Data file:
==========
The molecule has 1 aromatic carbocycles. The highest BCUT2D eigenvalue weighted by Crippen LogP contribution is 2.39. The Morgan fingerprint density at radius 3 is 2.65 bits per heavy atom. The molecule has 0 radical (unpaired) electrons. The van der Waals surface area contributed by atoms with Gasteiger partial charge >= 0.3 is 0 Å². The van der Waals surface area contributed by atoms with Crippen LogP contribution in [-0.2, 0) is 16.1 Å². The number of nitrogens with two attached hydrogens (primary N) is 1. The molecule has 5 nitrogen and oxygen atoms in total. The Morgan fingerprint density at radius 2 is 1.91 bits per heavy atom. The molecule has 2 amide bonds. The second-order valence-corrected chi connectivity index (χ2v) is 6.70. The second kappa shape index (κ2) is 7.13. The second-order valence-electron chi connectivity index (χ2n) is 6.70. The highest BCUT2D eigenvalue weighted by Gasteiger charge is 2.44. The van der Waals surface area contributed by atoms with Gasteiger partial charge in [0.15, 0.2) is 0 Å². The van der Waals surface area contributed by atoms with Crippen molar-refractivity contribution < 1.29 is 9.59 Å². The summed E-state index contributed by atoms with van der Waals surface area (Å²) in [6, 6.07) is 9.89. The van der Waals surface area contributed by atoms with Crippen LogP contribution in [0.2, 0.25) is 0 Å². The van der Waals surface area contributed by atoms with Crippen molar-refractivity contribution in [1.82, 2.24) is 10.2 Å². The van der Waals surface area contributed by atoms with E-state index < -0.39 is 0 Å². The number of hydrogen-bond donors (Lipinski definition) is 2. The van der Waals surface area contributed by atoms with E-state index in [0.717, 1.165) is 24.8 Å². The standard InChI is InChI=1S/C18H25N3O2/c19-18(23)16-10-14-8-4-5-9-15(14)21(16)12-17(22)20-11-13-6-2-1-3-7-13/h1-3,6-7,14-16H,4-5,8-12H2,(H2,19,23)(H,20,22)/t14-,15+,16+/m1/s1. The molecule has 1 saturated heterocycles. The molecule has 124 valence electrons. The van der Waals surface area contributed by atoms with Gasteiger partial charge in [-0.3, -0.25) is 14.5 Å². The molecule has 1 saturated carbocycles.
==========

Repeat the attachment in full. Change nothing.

The molecule has 1 aromatic carbocycles. The highest BCUT2D eigenvalue weighted by Crippen LogP contribution is 2.39. The Morgan fingerprint density at radius 3 is 2.65 bits per heavy atom. The molecule has 0 radical (unpaired) electrons. The van der Waals surface area contributed by atoms with Gasteiger partial charge >= 0.3 is 0 Å². The van der Waals surface area contributed by atoms with Crippen LogP contribution in [-0.2, 0) is 16.1 Å². The number of nitrogens with two attached hydrogens (primary N) is 1. The molecule has 5 nitrogen and oxygen atoms in total. The Morgan fingerprint density at radius 2 is 1.91 bits per heavy atom. The molecule has 2 amide bonds. The second-order valence-corrected chi connectivity index (χ2v) is 6.70. The second kappa shape index (κ2) is 7.13. The second-order valence-electron chi connectivity index (χ2n) is 6.70. The highest BCUT2D eigenvalue weighted by Gasteiger charge is 2.44. The van der Waals surface area contributed by atoms with Gasteiger partial charge in [0.15, 0.2) is 0 Å². The van der Waals surface area contributed by atoms with Crippen molar-refractivity contribution < 1.29 is 9.59 Å². The summed E-state index contributed by atoms with van der Waals surface area (Å²) in [6, 6.07) is 9.89. The van der Waals surface area contributed by atoms with Crippen LogP contribution in [0.2, 0.25) is 0 Å². The van der Waals surface area contributed by atoms with Crippen molar-refractivity contribution in [1.82, 2.24) is 10.2 Å². The van der Waals surface area contributed by atoms with E-state index < -0.39 is 0 Å². The number of hydrogen-bond donors (Lipinski definition) is 2. The van der Waals surface area contributed by atoms with E-state index in [0.717, 1.165) is 24.8 Å². The standard InChI is InChI=1S/C18H25N3O2/c19-18(23)16-10-14-8-4-5-9-15(14)21(16)12-17(22)20-11-13-6-2-1-3-7-13/h1-3,6-7,14-16H,4-5,8-12H2,(H2,19,23)(H,20,22)/t14-,15+,16+/m1/s1. The molecule has 1 saturated heterocycles. The molecule has 124 valence electrons. The van der Waals surface area contributed by atoms with Gasteiger partial charge in [-0.3, -0.25) is 14.5 Å². The molecule has 1 saturated carbocycles.